Consumer watchdog to roll out e-closings pilot project

Consumers frustrated with lack of time to review stacks of paperwork, jargon-filled documents

Closing on a mortgage can be a frustrating, overwhelming and sometimes baffling process for consumers. That’s why the federal Consumer Financial Protection Bureau has decided to launch a pilot project in which it will evaluate whether electronic closings can help consumers navigate the process better.

The bureau has released guidelines for the project along with a report detailing borrower challenges during the mortgage closing process. The top three “pain points” noted in the report were: not having enough time to review closing documents; an overwhelming stack of paperwork; and documents that were full of terms they could not understand or contained errors.

Sea of forms image via Shutterstock.
Sea of forms image via Shutterstock.

A new rule that will go into effect in August 2015 requiring the use of new, simplified mortgage disclosure forms will address at least one of these concerns: Consumers will receive a Closing Disclosure form at least three business days before their closing date.

“Mortgage closings are often fraught with anxiety,” said CFPB Director Richard Cordray in a statement. “We have taken action to address some of the problems consumers face, but more needs to be done. Our e-closing pilot project will provide valuable insight into how to improve the closing experience for consumers.”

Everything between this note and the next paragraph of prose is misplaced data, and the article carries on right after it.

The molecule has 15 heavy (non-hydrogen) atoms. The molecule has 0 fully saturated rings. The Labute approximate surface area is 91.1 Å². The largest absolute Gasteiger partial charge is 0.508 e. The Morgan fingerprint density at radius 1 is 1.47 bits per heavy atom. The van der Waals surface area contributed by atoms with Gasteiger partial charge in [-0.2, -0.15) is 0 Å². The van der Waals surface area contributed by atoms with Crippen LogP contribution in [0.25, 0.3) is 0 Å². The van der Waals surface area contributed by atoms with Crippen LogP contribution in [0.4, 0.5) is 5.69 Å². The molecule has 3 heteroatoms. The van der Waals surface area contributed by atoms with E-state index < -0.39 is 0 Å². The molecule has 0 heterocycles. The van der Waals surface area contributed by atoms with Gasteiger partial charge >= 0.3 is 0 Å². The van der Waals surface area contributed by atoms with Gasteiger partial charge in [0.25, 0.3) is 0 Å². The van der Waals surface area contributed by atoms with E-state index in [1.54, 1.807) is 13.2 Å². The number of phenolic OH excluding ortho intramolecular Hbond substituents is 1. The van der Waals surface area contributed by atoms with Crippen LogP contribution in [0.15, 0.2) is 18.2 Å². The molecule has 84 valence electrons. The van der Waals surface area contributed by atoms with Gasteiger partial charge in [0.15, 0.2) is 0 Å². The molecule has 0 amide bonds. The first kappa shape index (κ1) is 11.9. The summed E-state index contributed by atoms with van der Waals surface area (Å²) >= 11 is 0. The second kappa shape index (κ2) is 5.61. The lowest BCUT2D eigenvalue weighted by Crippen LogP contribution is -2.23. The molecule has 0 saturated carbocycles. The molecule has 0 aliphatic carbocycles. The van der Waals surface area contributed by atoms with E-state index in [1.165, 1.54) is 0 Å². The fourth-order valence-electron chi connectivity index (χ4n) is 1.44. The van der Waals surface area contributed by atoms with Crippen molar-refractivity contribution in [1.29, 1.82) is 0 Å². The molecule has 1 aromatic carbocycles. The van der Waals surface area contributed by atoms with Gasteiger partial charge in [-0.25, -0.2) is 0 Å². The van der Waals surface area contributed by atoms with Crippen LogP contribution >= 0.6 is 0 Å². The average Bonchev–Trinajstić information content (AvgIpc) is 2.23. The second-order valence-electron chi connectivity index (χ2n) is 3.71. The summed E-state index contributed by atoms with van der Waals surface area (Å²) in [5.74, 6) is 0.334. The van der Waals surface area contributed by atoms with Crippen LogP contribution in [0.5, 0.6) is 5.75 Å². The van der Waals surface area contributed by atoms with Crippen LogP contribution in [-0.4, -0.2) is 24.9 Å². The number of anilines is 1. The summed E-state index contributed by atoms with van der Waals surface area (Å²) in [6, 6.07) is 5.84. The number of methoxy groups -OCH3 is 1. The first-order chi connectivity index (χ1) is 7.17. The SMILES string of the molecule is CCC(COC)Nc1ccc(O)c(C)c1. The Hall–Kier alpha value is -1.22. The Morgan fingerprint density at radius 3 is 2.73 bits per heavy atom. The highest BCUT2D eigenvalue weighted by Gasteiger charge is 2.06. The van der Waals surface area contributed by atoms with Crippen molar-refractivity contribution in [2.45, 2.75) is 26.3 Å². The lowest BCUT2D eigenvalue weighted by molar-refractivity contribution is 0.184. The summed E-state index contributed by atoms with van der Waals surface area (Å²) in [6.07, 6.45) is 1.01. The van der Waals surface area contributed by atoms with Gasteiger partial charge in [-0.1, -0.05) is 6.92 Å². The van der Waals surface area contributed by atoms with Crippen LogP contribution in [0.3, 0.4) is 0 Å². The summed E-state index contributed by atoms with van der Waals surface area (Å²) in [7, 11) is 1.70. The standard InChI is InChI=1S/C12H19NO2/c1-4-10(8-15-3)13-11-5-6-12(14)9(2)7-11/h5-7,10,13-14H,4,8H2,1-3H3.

Those who would like to participate in the pilot project must submit proposals as a partnership between a technology vendor providing an e-closing platform and a lender that has contracted to close loans with that platform. The project will launch later this year.

Some of the features the agency would like to test are those that could enable consumer understanding, such as educational materials that could be reviewed before the closing table; technologies that would let consumers see an entire package of closing documents at least three business days before closing; and tools that would help both industry pros and consumers detect errors and discrepancies in closing documents.

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